It is unknown how many third-generation centrifuges Iran could build

Iran's president has unveiled new “third-generation” centrifuges that its nuclear chief says can enrich uranium much faster than current technology.

The centrifuges would have separation power “six times that of the first generation”, Ali Akbar Salehi said in a speech marking National Nuclear Day.

Uranium enrichment is the central concern of Western nations negotiating with Iran over its nuclear programme.

The technology can be used to make fuel for power plants and nuclear weapons.

The new centrifuges would be more advanced than the P1 model – reportedly acquired on the black market in the 1980s and prone to breakdowns – in use at the Natanz enrichment facility.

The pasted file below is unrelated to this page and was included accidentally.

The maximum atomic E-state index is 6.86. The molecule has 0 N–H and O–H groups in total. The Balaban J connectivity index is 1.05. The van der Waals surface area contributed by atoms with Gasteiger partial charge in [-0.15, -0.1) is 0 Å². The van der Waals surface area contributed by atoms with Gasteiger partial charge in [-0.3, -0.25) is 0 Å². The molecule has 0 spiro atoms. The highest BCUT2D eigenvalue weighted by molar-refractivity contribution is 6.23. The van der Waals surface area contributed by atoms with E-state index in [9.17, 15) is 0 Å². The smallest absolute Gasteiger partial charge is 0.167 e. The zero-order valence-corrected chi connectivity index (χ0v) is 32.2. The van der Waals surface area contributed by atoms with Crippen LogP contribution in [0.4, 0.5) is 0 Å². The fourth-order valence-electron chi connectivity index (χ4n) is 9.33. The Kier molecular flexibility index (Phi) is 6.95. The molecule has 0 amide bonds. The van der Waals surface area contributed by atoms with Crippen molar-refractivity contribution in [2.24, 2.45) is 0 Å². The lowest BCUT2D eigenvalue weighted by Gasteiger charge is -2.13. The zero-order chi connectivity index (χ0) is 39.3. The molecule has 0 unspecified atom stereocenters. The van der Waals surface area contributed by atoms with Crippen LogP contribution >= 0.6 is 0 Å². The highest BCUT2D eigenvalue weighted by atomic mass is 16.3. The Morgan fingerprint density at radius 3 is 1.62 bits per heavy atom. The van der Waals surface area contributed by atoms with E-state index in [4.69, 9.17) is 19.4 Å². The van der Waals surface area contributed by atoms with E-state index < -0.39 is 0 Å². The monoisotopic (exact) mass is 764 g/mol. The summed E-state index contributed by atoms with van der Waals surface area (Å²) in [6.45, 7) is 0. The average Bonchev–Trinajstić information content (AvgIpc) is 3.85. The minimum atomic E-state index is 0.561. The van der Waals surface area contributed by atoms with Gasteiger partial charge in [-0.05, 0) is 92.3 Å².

In October, Mr Salehi announced that a second generation of centrifuges, developed by Iranian scientists and most of whose components were made domestically, would be installed at Iran's previously secret facility near Qom.

BBC Tehran correspondent Jon Leyne, who is in London, says nuclear experts point out that the key question is how many of the third-generation centrifuges Iran can produce.

There have already been many problems with the existing model, so whether Iran can quickly put the new one into mass production and operation remains to be seen, our correspondent says.